Ayrton Senna ‘wanted Ferrari career finale’

Flowers lie next to a statue of Ayrton Senna in a park close to the Imola track in Italy. Picture: AP/Marco Vasini
Flowers lie next to a statue of Ayrton Senna in a park close to the Imola track in Italy. Picture: AP/Marco Vasini
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Ayrton Senna would have ended his Formula 1 career at Ferrari had he not died at Imola 20 years ago today, president Luca di Montezemolo revealed.

“He wanted to come to Ferrari and I wanted him in the team,” Montezemolo told the Ferrari website www.formula1.ferrari.com in a tribute to the Brazilian who won his three titles with McLaren.

Senna had just moved to Williams and was in only his third race for that team when he crashed and died during the San Marino Grand Prix at Imola on 1 May, 1994.

Montezemolo said he and Senna had met at his home in Bologna on the Wednesday before that race and the driver had told him he appreciated Ferrari’s stand against the use of electronic aids that he felt did not allow his skills to shine.

“We spoke for a long time and he made it clear to me that he wanted to end his career at Ferrari, having come close to joining us a few years earlier,” said the Italian.

“We agreed to meet again soon, so as to look at how we could overcome his contractual obligations at the time. We were both in agreement that Ferrari would be the ideal place for him to further his career.”

The venue at which Senna lost his life is set to be the focal point this week of commemorations marking the tragedy’s 20th anniversary. The Imola circuit is being opened to the public from today through to Sunday.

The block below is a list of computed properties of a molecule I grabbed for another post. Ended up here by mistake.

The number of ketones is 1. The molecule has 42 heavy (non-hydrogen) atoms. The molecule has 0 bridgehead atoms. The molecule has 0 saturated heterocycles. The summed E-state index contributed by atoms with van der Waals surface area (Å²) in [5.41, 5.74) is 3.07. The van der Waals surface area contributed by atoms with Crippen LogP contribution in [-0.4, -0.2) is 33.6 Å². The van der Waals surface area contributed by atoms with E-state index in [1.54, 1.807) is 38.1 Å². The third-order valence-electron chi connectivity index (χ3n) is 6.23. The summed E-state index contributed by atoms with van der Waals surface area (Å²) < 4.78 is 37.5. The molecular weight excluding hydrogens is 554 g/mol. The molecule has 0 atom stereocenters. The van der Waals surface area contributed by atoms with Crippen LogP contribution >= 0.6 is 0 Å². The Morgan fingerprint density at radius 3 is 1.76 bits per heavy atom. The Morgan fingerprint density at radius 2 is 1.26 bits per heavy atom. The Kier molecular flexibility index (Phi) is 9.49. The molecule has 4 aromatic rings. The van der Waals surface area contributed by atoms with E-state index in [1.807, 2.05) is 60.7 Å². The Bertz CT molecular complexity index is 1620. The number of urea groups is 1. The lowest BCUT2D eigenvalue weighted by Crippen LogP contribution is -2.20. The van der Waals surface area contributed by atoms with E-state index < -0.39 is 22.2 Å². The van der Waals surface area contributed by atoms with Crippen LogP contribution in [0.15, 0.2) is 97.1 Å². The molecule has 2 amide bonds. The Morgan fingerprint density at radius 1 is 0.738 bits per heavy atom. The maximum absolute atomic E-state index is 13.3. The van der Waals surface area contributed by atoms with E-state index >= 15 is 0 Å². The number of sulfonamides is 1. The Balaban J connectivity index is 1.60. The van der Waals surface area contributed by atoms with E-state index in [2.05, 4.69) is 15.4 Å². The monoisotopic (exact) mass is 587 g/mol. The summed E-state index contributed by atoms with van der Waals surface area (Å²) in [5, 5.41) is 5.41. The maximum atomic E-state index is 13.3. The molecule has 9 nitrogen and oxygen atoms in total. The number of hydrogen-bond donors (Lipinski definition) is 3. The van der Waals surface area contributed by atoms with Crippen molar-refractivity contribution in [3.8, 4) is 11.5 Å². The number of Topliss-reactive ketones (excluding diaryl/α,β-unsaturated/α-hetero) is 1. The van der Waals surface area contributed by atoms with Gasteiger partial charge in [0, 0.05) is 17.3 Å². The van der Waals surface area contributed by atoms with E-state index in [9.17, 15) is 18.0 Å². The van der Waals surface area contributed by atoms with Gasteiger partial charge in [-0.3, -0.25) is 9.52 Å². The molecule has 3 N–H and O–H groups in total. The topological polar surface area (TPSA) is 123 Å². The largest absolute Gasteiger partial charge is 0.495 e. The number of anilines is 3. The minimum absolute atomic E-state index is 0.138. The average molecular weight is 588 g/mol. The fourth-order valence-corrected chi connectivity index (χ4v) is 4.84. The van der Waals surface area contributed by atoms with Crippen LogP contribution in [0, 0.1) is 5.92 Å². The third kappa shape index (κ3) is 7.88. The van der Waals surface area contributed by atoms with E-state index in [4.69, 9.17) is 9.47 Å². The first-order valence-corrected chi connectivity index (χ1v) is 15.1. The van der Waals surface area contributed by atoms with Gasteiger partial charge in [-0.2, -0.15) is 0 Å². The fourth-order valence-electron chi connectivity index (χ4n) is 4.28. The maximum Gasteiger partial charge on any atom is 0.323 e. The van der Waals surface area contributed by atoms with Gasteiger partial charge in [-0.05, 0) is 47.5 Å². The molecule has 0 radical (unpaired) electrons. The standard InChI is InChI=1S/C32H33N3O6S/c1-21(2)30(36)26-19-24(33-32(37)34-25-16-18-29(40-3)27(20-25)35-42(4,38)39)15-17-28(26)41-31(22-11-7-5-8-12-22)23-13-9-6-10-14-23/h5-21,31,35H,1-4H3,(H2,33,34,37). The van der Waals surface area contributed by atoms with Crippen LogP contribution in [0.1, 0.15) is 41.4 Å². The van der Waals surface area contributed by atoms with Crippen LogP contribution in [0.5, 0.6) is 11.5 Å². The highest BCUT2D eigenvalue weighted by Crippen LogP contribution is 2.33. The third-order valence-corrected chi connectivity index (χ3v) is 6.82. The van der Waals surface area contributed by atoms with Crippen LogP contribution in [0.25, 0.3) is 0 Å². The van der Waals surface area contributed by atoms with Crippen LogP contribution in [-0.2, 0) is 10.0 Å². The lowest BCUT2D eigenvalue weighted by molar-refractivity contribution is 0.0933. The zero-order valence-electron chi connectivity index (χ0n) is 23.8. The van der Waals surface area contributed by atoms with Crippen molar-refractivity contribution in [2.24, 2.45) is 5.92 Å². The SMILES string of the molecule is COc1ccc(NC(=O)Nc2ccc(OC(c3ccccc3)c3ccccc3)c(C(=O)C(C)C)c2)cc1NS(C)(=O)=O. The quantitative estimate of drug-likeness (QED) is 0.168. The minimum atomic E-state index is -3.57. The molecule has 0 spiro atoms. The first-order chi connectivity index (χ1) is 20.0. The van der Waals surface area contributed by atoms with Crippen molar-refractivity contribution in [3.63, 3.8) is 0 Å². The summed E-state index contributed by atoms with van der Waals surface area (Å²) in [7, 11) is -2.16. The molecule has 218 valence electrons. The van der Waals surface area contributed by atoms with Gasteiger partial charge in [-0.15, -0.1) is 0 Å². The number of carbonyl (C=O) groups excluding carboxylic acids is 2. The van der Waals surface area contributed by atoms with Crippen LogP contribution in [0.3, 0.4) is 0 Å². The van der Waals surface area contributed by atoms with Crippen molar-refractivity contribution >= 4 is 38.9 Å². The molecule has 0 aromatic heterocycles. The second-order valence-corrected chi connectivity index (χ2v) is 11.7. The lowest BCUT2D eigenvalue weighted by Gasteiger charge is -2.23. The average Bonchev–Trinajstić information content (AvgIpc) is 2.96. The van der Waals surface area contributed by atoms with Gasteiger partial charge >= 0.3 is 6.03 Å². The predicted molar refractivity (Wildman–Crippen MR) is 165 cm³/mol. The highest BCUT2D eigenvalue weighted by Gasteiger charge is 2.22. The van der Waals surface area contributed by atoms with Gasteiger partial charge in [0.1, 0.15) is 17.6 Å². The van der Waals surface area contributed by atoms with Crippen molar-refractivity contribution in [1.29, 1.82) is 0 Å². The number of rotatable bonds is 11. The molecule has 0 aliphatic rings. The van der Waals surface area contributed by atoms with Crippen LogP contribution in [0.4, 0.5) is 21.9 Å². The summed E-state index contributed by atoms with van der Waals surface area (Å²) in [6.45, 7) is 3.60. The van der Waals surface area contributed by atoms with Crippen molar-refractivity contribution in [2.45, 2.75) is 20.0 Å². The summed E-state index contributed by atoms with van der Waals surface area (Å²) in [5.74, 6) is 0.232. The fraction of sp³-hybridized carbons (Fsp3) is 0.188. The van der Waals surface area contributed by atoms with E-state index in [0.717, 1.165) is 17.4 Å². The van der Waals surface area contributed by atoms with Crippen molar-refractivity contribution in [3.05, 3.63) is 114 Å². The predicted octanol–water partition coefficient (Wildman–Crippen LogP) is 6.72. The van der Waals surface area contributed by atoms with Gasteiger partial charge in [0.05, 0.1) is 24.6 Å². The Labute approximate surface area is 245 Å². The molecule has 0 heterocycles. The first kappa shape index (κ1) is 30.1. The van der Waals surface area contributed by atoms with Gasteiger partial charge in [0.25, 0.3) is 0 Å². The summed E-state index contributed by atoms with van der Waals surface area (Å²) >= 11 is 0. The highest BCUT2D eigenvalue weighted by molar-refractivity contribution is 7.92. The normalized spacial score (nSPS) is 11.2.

Roland Ratzenberger, the Austrian driver who died the day before Senna in a crash on the same track during qualifying, will also be remembered.

Past and current figures from F1 are set to be present for a series of events, from which a part of each day’s proceeds will go towards the Ayrton Senna Institute’s charitable works.

Around the Imola site – where the paddock and pits will be open and people will be able to either drive, cycle or travel on foot around the track – there will be a commemorative ceremony, as well as exhibitions and talks, including a presentation on safety in F1.

Meanwhile, Formula 1’s cash-strapped smaller teams want to see real evidence that the sport is fighting for their survival when bosses meet today to discuss how to proceed after scrapping plans to impose a cost cap.

The meeting, at Biggin Hill airfield south of London, has been called by the governing International Automobile Federation (FIA) to “clarify the means to achieve a substantial F1 team cost reduction”.

All 11 teams, the FIA and commercial supremo Bernie Ecclestone are due to attend.

It comes in response to a letter from Sauber, Force India, Caterham and Marussia that angrily questioned the decision to jettison plans, previously agreed unanimously by all teams, for a cost cap in 2015.

The move had been agreed by the F1 strategy group, which excludes the smaller teams, and the FIA’s Formula 1 commission.

FIA President Jean Todt, a former Ferrari principal, announced at this month’s Bahrain Grand Prix that cost-saving measures would have to come through regulation changes rather than any imposed cap.

The Frenchman said he understood all six teams in the strategy group did not believe a cost cap was viable and were opposed to it.

Force India deputy principal Bob Fernley, who has warned in the past that teams could be forced out of the sport without a more level financial playing field, said he would reserve judgment about the meeting.

“We have to give a certain amount of courtesy to the FIA for arranging the meeting and let’s listen to what they have to say first. To try and pre-empt anything would be inappropriate,” he said. “We want clarification as much as anything else.”